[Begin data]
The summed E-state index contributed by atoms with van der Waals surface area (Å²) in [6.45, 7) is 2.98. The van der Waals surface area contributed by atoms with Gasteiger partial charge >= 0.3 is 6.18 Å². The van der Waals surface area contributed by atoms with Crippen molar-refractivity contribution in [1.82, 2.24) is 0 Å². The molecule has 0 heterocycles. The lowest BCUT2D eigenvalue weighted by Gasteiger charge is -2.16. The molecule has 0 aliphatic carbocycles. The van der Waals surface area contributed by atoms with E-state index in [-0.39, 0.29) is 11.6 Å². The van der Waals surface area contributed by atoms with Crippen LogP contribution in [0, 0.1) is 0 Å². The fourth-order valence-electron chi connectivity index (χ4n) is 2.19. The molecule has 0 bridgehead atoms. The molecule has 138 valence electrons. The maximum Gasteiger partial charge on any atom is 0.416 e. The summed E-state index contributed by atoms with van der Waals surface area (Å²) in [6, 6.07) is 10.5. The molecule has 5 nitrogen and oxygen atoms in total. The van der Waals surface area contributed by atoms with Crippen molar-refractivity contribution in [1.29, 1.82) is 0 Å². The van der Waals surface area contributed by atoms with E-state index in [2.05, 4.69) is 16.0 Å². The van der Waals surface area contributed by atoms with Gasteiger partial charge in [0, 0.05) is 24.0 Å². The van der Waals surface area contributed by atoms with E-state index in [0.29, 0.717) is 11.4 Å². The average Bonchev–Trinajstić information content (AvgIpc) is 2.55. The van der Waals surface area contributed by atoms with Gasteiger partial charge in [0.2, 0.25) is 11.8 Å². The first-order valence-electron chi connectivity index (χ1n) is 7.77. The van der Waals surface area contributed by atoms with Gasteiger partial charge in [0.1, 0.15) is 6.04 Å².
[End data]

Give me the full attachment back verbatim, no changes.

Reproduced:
The summed E-state index contributed by atoms with van der Waals surface area (Å²) in [6.45, 7) is 2.98. The van der Waals surface area contributed by atoms with Gasteiger partial charge >= 0.3 is 6.18 Å². The van der Waals surface area contributed by atoms with Crippen molar-refractivity contribution in [1.82, 2.24) is 0 Å². The molecule has 0 heterocycles. The lowest BCUT2D eigenvalue weighted by Gasteiger charge is -2.16. The molecule has 0 aliphatic carbocycles. The van der Waals surface area contributed by atoms with E-state index in [-0.39, 0.29) is 11.6 Å². The van der Waals surface area contributed by atoms with Crippen LogP contribution in [0, 0.1) is 0 Å². The fourth-order valence-electron chi connectivity index (χ4n) is 2.19. The molecule has 0 bridgehead atoms. The molecule has 138 valence electrons. The maximum Gasteiger partial charge on any atom is 0.416 e. The summed E-state index contributed by atoms with van der Waals surface area (Å²) in [6, 6.07) is 10.5. The molecule has 5 nitrogen and oxygen atoms in total. The van der Waals surface area contributed by atoms with Crippen molar-refractivity contribution in [1.29, 1.82) is 0 Å². The van der Waals surface area contributed by atoms with E-state index in [2.05, 4.69) is 16.0 Å². The van der Waals surface area contributed by atoms with Gasteiger partial charge in [0, 0.05) is 24.0 Å². The van der Waals surface area contributed by atoms with E-state index in [0.29, 0.717) is 11.4 Å². The average Bonchev–Trinajstić information content (AvgIpc) is 2.55. The van der Waals surface area contributed by atoms with Gasteiger partial charge in [0.2, 0.25) is 11.8 Å². The first-order valence-electron chi connectivity index (χ1n) is 7.77. The van der Waals surface area contributed by atoms with Gasteiger partial charge in [0.1, 0.15) is 6.04 Å².